KARACHI: “This cycle, in a way, reflects my struggles in life. You can turn it into a wheel-chair when you are at home, or use it as a bicycle if you are venturing out. It can also help you earn a living as it has a box on the back in which you can put stuff according to your needs,” pointed out Imran Ghanchi, a physically challenged person, whose designed cycle was on display at an event held on Thursday to mark the culmination of ‘Accessible Cycle Design Challenge’.

Titled ‘Moving People, Changing Minds’, the programme was organised by the Network of Organisations Working with People with Disabilities, Pakistan (NOWPDP), a non-governmental organisation working for the rights of persons with disabilities.

Early this year, it announced a cycle design contest to facilitate mobility of people with disabilities in which more than 150 students and professionals across the country participated, submitting 58 entries.

“A major problem for a disable person is his restricted movement. In my case, I was able to learn a lot of skills but couldn’t get the platform to employ them,” Mr Ghanchi explained at the programme, which also featured an exhibition displaying the top cycle designs of the contest.

A polio victim, Mr Ghanchi is married to a woman having the same disability, has a daughter and now works with NOWPDP that provided him the opportunity to utilise his skills productively.

His tricycle was the only prototype on display at the programme.

Sharing his feelings, Taufeeq Elahi Diju, an industrial-electrical engineer who won the contest, said: “When my friend emailed the contest details, the first thought which struck me was we all are disabled in a way as human life has become so dependent on technology these days. Hence, it’s a matter of perspective how we see things and the term disabled sounds weird today,” he said while appreciating the contest that helped the youth to get their talent recognised.

Speaking about the design of its tricycle that he named Orbis 3, he said that his priority was to design a low-cost but comfortable and efficient vehicle that could address all needs of people with disabilities.

“It offers a full package. No imported material is used and all components are easily available at a cycle shop. If it goes into mass production, it will cost between Rs10,000 and 12,000,” he said, adding that he reviewed foreign cycle designs before creating one.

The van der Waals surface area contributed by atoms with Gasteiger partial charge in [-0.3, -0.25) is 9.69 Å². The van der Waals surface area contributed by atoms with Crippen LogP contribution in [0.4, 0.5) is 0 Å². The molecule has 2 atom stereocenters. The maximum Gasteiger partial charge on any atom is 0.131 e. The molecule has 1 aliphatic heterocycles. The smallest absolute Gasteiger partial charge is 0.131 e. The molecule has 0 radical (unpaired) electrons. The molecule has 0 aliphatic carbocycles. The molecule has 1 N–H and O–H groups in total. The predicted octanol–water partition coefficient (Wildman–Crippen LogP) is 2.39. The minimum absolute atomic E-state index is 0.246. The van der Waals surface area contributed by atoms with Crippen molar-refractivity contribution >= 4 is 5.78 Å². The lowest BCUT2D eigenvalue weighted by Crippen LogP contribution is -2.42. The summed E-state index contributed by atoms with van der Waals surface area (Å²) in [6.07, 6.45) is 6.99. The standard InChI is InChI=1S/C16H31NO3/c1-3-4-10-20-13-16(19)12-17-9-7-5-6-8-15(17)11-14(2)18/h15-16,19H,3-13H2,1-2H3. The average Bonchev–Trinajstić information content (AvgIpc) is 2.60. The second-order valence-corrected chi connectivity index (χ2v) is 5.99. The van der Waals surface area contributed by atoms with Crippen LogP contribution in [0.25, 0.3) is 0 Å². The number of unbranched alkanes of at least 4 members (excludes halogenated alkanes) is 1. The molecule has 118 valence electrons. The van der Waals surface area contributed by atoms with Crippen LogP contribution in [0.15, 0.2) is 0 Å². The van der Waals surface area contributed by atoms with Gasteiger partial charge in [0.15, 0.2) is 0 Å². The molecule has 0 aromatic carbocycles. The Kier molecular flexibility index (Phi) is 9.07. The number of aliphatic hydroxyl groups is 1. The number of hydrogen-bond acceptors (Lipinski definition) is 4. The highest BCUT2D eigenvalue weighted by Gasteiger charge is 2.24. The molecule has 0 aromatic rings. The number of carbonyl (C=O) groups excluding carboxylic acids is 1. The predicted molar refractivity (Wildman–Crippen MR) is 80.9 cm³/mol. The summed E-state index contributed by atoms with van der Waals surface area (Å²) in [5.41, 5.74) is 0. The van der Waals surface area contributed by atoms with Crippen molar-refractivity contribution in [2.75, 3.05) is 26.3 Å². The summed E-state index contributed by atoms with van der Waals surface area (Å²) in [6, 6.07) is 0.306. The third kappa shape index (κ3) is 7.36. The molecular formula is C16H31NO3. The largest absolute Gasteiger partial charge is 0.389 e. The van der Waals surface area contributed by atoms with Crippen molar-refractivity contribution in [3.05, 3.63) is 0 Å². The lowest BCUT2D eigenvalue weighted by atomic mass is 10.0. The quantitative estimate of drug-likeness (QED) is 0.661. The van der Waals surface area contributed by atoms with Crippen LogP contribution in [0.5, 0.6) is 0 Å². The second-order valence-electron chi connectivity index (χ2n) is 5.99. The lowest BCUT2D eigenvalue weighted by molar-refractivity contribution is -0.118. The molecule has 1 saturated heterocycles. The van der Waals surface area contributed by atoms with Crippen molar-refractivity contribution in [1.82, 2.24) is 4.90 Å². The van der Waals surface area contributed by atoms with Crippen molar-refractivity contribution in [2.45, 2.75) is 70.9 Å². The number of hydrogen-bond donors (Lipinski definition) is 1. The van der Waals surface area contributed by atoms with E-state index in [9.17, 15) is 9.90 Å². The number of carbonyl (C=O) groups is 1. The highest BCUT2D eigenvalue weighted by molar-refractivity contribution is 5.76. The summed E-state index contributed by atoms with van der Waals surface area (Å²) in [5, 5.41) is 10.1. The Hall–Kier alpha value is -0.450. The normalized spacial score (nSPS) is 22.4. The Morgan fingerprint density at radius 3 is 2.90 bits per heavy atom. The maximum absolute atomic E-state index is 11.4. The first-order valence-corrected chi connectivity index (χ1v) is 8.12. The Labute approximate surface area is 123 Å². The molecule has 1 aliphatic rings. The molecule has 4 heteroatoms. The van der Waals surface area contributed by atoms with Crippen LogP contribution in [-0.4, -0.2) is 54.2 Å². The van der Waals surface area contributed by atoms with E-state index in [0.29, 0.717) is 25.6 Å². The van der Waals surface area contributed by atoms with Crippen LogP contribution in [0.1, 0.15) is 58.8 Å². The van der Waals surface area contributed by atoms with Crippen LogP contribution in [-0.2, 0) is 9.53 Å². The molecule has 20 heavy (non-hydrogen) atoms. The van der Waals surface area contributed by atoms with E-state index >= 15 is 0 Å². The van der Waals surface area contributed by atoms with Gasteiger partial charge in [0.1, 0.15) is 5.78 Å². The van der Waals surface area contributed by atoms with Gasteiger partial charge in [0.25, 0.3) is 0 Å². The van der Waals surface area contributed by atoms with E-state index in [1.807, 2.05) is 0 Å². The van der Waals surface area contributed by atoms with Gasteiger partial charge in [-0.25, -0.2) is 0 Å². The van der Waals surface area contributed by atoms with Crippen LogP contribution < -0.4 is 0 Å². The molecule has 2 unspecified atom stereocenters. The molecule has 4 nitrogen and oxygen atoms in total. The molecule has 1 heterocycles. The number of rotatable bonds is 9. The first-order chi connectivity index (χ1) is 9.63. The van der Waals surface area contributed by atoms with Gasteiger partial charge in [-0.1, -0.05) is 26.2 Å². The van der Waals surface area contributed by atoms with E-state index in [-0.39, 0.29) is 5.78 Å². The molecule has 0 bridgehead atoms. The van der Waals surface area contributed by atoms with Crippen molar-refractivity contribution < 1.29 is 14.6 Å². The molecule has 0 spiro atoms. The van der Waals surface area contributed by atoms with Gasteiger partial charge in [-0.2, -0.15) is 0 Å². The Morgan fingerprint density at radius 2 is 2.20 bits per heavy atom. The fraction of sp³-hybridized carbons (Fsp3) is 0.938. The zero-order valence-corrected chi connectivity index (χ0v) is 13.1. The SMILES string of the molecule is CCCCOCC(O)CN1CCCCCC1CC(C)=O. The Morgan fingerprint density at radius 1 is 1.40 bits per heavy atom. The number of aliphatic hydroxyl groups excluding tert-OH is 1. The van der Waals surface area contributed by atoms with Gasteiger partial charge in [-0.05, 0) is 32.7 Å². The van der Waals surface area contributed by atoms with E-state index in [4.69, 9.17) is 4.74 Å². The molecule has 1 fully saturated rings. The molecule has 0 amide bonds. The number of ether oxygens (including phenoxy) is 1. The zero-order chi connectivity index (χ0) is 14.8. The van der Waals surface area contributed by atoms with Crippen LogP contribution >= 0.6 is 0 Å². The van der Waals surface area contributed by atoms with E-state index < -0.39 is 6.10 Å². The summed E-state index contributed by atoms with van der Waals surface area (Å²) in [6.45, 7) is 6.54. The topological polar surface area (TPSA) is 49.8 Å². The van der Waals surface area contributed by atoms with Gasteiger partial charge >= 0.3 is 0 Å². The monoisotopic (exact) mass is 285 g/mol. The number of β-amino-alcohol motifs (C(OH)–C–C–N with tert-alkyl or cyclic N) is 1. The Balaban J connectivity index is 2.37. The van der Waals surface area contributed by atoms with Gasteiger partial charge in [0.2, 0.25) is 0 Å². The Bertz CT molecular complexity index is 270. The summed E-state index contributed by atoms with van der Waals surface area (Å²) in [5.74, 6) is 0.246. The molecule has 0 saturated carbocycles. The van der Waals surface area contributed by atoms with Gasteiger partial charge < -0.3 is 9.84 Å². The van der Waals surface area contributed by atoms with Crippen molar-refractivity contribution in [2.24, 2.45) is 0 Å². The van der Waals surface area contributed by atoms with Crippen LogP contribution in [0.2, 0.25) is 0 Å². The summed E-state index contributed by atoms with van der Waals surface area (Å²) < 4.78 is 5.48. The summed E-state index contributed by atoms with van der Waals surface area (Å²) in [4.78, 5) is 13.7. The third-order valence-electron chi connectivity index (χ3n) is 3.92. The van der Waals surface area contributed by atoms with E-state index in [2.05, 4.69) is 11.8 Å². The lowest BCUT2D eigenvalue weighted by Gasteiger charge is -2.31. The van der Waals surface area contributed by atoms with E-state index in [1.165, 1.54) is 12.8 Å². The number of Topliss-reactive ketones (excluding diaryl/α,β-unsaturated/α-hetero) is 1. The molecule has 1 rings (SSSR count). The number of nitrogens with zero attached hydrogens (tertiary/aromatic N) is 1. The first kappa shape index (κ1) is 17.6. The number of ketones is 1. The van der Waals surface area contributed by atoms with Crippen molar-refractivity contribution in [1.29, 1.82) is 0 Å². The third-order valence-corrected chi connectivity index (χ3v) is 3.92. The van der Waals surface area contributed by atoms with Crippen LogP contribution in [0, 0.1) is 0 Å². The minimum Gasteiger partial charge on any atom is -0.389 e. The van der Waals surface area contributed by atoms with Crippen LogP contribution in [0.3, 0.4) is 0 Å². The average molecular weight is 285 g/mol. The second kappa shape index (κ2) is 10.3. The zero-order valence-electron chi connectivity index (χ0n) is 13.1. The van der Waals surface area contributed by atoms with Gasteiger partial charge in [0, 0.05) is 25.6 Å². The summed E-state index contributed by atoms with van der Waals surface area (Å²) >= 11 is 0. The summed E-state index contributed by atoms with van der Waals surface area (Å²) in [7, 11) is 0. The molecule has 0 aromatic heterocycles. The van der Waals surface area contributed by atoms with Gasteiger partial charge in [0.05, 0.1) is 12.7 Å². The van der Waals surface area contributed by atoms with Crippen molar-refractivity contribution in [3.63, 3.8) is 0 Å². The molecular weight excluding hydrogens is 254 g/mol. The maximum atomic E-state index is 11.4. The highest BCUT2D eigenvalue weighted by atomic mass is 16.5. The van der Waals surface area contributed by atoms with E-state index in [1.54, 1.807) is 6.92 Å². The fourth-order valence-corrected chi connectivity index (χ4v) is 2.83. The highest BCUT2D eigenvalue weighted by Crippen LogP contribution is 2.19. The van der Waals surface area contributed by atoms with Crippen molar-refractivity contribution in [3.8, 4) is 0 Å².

A National University of Sciences and Technology, Karachi, team, comprising, Daim Ali, Bayan Mashrequi, Ahsan Iftikhar and Danish Haider, won the award for the most innovative design.

“Apart from being low-cost and comfortable, the cycle doesn’t require pedalling, which requires more force and is tiring, but rather pulling, just like you propel a boat,” said Mashrequi after receiving the award.

Earlier, president of NOWPDP Amin Hasmani welcomed the guests and appreciated students and professionals for their participation in the contest and said the aim was to create a vehicle which not just suited the needs of people in the country, but also become popular internationally.

“I hope something larger will come out of this initiative,” he remarked.

The organisation, he said, would now make prototypes of the cycle designs recommended by the jury and later efforts would be made for their mass production.

Regretting that most people with disabilities had no access to quality health and education in the country, he said the situation was shameful.

Director of the NGO Omair Ahmed spoke about the different programmes being carried out by the organisation.

Seasoned architect Shahid Abdullah and chief executive officer of Automobile Corporation of Pakistan Khayam Husain also spoke.

Earlier, shields were distributed to acknowledge the services of individuals who provided assistance in organising the contest. The jury members included international experts, for instance, Matt McCambridge, an instructor at D-Lab Massachusetts Institute of Technology, US.

Published in Dawn, June 3rd, 2016



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